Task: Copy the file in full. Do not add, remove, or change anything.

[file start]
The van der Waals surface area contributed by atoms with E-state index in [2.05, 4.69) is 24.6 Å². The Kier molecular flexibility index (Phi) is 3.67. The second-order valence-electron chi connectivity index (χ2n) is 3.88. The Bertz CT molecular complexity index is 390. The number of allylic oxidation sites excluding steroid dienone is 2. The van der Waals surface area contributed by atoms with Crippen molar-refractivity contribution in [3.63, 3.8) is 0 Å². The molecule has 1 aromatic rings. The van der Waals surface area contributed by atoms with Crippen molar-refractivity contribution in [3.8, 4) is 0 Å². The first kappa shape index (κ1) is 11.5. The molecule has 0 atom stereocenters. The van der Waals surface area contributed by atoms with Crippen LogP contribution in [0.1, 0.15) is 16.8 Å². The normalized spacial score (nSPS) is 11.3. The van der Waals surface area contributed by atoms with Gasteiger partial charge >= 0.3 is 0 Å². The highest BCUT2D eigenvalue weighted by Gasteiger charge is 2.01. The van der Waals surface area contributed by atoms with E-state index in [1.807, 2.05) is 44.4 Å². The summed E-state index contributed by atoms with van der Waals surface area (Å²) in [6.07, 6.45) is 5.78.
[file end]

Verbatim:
The van der Waals surface area contributed by atoms with E-state index in [2.05, 4.69) is 24.6 Å². The Kier molecular flexibility index (Phi) is 3.67. The second-order valence-electron chi connectivity index (χ2n) is 3.88. The Bertz CT molecular complexity index is 390. The number of allylic oxidation sites excluding steroid dienone is 2. The van der Waals surface area contributed by atoms with Crippen molar-refractivity contribution in [3.63, 3.8) is 0 Å². The molecule has 1 aromatic rings. The van der Waals surface area contributed by atoms with Crippen molar-refractivity contribution in [3.8, 4) is 0 Å². The first kappa shape index (κ1) is 11.5. The molecule has 0 atom stereocenters. The van der Waals surface area contributed by atoms with Crippen LogP contribution in [0.1, 0.15) is 16.8 Å². The normalized spacial score (nSPS) is 11.3. The van der Waals surface area contributed by atoms with Gasteiger partial charge >= 0.3 is 0 Å². The highest BCUT2D eigenvalue weighted by Gasteiger charge is 2.01. The van der Waals surface area contributed by atoms with E-state index in [1.807, 2.05) is 44.4 Å². The summed E-state index contributed by atoms with van der Waals surface area (Å²) in [6.07, 6.45) is 5.78.